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An endless number of medical, surgical, and obstetrical complications may be encountered in pregnancy or the puerperium. Those that are more complex and life threatening can be particularly challenging, especially when a multidisciplinary team is necessary for optimal care. It is axiomatic that obstetricians and other members of the health-care team have a working knowledge of the unique considerations for pregnant women. Some of those discussed in Chapter 46 include pregnancy-induced physiological changes, alterations in normal laboratory values, and finally and importantly, consideration for the second patient—the fetus. Because these severely ill women are usually young and in good health, their prognosis is generally better than that of many other patients admitted to intensive care units.

Obstetrical Intensive Care

In the United States each year, 1 to 3 percent of pregnant women require critical care services, and the risk of death during such admission ranges from 2 to 11 percent (American Academy of Pediatrics and the American College of Obstetricians and Gynecologists, 2012). Those with pregnancy-associated complications—especially hemorrhage and hypertension—have the greatest need for intensive care (Baskett, 2009; Kuklina, 2009; Madan, 2008). That said, many antepartum admissions are for nonobstetrical reasons, and in our experiences from Parkland Hospital, these include diabetes, pneumonia or asthma, heart disease, chronic hypertension, pyelonephritis, or thyrotoxicosis (Zeeman, 2006). In addition to antenatal treatment, intrapartum and postpartum critical care for hypertensive disorders, hemorrhage, sepsis, or cardiopulmonary complications may be required for many. In instances of life-threatening hemorrhage, surgical procedures may be necessary, and close proximity to a delivery-operating room is paramount. For women who are undelivered, fetal well-being is also better served by this close proximity.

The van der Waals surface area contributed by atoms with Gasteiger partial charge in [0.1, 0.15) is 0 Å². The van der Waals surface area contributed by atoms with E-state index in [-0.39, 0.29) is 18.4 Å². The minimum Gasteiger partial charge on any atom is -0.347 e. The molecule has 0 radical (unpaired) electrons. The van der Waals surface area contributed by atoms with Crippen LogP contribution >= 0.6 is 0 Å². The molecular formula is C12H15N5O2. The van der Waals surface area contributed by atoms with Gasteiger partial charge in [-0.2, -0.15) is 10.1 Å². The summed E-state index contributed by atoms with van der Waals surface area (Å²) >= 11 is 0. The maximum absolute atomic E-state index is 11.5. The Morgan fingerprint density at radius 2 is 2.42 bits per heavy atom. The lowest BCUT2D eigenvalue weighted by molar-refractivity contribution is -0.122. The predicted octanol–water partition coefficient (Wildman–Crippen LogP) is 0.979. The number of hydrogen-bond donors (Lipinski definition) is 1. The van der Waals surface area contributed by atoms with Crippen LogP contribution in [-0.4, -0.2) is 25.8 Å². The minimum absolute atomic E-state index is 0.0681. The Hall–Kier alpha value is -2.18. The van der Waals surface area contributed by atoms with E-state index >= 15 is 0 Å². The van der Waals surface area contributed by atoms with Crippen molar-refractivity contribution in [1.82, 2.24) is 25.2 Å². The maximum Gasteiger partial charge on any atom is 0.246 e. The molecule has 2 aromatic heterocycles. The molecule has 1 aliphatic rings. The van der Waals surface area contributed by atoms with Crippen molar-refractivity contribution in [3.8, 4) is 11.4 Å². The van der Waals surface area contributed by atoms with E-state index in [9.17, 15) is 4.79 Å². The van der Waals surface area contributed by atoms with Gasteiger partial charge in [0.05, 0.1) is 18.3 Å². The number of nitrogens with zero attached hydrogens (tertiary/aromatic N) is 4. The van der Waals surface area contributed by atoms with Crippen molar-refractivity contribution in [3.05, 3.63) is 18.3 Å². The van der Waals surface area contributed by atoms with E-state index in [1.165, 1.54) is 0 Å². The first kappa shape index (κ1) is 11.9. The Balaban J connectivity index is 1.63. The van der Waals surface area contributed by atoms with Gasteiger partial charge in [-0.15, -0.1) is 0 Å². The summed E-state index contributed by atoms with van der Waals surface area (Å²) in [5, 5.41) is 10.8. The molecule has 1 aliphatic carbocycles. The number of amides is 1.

Organization of Critical Care

The concept and development of critical care for all aspects of medicine and surgery began in the 1960s. The National Institutes of Health held a Consensus Conference (1983) and the Society of Critical Care Medicine (1988, 1999) subsequently established guidelines for intensive care units (ICUs). Especially pertinent to obstetrics, costly ICUs prompted evolution of a step-down intermediate care unit. These units were designed for patients who did not require intensive care, but who needed a higher level of care than that provided on a general ward. The American College of Critical Care Medicine and the Society of Critical Care Medicine (1998) published guidelines for these units (Table 47-1).

TABLE 47-1Guidelines for Conditions That Could Qualify for Intermediate Care

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